22. Dylan B

    I know that everyone in my Info Systems class is well aware of my view on Piracy, so I wont pull any punches here. Piracy is a fact of life. Given the option to pay for something, or get it for free with no tangible consequences is too appealing for the majority of people to turn down. Imagine that at 7 years old you learned that at the candy store you’re not allowed to steal, but if you do, the people that work there don’t ever do anything about it. You’ll be a candy-rich kid! Free trumps any price 100% of the time. If you want piracy to stop, i recommend that the software/gaming/movie/music industries start making less excellent products. Its really their fault…..

  23. naismithj

    I am all for the reeling in of those “cheating” the system however how do you enforce such an “abstract” area of society? There are plenty of “illegal” thing in much more concrete realms of society we have yet to master so I can’t see this taking a major effect any time soon. Hells Angels anyone? I think federal money should be spent on improving things that have a much higher impact on the majority of it’s countries citizens. So a bunch of computer nerds get low grade movies before they should, is it likely that “rules” will stop them…I doubt it. It’s more likely that we waste a TON of money trying to create new “blocks” faster than they can find the loop holes. Good luck these folks are rockstars don’t tempt the good to become great.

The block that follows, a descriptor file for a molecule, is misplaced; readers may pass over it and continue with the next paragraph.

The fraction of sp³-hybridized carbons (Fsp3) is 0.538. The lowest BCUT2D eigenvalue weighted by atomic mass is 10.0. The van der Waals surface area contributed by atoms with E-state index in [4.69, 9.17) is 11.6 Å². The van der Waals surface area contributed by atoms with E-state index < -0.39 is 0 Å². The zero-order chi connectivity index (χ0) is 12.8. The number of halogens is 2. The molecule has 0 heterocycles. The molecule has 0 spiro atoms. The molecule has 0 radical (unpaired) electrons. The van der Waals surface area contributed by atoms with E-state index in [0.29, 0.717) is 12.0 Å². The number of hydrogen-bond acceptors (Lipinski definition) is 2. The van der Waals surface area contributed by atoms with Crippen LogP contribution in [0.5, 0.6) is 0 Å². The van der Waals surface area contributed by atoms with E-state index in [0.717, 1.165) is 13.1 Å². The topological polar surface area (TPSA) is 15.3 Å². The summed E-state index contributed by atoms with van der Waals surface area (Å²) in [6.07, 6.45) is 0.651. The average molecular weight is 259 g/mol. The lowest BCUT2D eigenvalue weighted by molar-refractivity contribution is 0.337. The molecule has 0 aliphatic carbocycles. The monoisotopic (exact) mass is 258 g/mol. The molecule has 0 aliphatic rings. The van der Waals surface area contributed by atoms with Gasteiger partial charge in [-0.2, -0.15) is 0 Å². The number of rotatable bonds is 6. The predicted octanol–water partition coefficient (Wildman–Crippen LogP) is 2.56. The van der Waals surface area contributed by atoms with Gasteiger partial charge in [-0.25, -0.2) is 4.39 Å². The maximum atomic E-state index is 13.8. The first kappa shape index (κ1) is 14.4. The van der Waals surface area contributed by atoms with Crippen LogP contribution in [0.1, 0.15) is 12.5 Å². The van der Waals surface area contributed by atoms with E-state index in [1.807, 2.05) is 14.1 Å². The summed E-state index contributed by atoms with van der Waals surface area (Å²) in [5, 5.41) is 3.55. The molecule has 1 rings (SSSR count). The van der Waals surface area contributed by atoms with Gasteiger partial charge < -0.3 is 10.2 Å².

24. Corey Bedard